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AT THE END OF THE WATERFALL
OVER THE NEXT FIVE YEARS, 90% OF ALL INDUSTRIAL COMPANIES WILL OFFER PRODUCTS THAT HAVE A SOFTWARE COMPONENT AND ARE NETWORKED IN THE IOT.
They form the basis for product-related services and pave the way for new, digital business models. Only the development departments are not prepared for this.
When Hurricane Irma hit the Florida coast in September 2017 and hundreds of thousands of people left their homes to flee inland, electric car manufacturer Tesla responded immediately with a software update. With it, the manufacturer deactivated the power limitation of the battery used in some models and thus released additional battery capacities. A simple download increased the range of the vehicles by around 20% in one fell swoop and enabled thousands of Tesla drivers to safely escape hurricanes.
REACH AS A SERVICE
Tesla’s example symbolizes a new product world in which classic industrial goods are increasingly defined by elements beyond hardware. The combination of electromechanical components, computing power and connectivity forms the basis for a range of complementary solutions and services for the core product, such as predictive maintenance or the leasing of machine capacities. These smart products enable manufacturers to stay in contact with their customers beyond the point of sale, add functions and thus adapt their products to current trends - and monetize them. This not only changes the functional scope of individual products, but also the entire product portfolio of a company. Instead of a product that is sold once and used in the same way by the customer for 20, 30 or even 40 years, a hybrid bundle of physical components and complementary applications that can be offered to the customer throughout the life of the product occurs. Tesla’s example makes it clear how this works in practice: because the limitation of battery performance is not primarily for technical reasons, but is part of the price model: customers can purchase a cheaper vehicle variant that does not differ from the other models in terms of hardware, but can only access 60 kWh of the built-in 75 kWh battery power. So it is no longer the hardware that forms the distinguishing feature between the variants of a model series, but the software setting. Range, engine power or pollutant emissions are no longer characteristics acquired with the product, but additional services. Welcome to the age of Smart Services!
SERVITIZATION OF THE INDUSTRY
This development does not only affect the automotive sector, but covers almost all industries, from consumer-oriented electronics manufacturers to automotive OEMs to mechanical and plant engineering. According to a recent ROI survey, 83% of companies believe that their products can be digitally enhanced (cf. DIALOG 50 and 57).
The increasing shift in revenue potential in the direction of digital additional services is putting manufacturers of classic industrial goods under considerable pressure. On the one hand, because so far their organizations, processes and methods have generally not been designed for the dynamics and changed cycles of digital products and services. On the other hand, because more and more new competitors are appearing that do not originate in the manufacturing of hardware, but try to roll up the market of traditional manufacturers via software or business model features.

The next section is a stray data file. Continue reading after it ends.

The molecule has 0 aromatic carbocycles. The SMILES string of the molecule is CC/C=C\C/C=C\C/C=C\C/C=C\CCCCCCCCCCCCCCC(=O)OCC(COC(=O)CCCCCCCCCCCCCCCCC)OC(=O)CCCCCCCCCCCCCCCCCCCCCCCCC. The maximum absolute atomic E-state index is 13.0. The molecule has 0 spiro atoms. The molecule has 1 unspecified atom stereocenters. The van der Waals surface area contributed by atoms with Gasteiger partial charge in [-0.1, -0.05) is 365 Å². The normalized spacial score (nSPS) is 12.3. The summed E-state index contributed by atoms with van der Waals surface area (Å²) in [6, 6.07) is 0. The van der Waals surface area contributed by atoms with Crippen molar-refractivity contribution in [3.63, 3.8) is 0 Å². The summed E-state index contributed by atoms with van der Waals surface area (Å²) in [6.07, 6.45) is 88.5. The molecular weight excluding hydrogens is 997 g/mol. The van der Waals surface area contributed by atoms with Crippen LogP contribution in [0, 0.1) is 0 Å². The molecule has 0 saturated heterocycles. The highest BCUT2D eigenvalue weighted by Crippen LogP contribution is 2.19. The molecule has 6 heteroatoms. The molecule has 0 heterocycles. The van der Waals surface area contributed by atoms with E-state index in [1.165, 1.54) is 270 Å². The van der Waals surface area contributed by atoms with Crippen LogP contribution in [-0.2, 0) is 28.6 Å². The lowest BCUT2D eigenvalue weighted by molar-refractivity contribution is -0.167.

The development department is at the centre of these market dynamics: on the one hand as a driving force in the identification of product-related services for changing customer requirements. On the other hand as enabler for new services and business models in terms of a fast and efficient implementation “from idea to market”. In practice, however, most development departments are not at all geared to these requirements in terms of personnel, processes and organization. To prevent the development organization from becoming a bottleneck on the way to becoming a smart products provider, companies must adapt their processes to the logic of digital products and services. This requires a new, smart development approach, or in short: Smart R&D.
THE SMART R&D ORGANIZATION
This development approach is characterized above all by the fact that it is radically oriented towards the customer and his product requirements, which can be incorporated into the development in all phases of the product development process. The entire organization, the processes, the employees and their mindset must be designed in such a way that customer requirements can be incorporated or changed at any time. This requires high flexibility and agility in the processes and structures on the one hand and the ability and appropriate methodology on the other to quickly and efficiently convert such requirements into functional and testable solutions. To achieve this, essential aspects of the development organization must be rethought:
REQUIREMENTS-ENGINEERING: FROM PRODUCT TO ECOSYSTEM PERSPECTIVE
Henry Ford’s much quoted aphorism that people, when asked what they wanted most, answered with “faster horses”, summarizes well the challenges of modern requirements management. Especially in the context of smart products, the question of what a product should be able to do has to be viewed differently than it has long been the case with classic, industrially manufactured products. Digitization will considerably broaden the range of potential product functionalities. However, many of them do not result directly from the core product itself, but from the way it interacts with other products or infrastructures in a complex ecosystem. For example, when vehicles communicate with each other or with the traffic infrastructure in order to reduce the risk of accidents. The essential task of requirements engineering is to identify these (mostly implicit) customer requirements, to evaluate them and to convert them into concrete functional scopes. On the one hand, it is important to consider the entire product life cycle and to consider where additional innovations can be introduced meaningfully in the form of a software solution or a service. And on the other hand, to take into account the external conditions, such as platforms or operating systems, which they access. The development organization must therefore not only keep an eye on its own customers, but also on other providers and their systems. To break down this complexity into concrete requirements, to synchronize the different life cycles of the individual partial solutions and to define interfaces are activities that require considerably more attention than in the past and are hardly sufficiently mapped in the classical development models so far (see Fig. 1).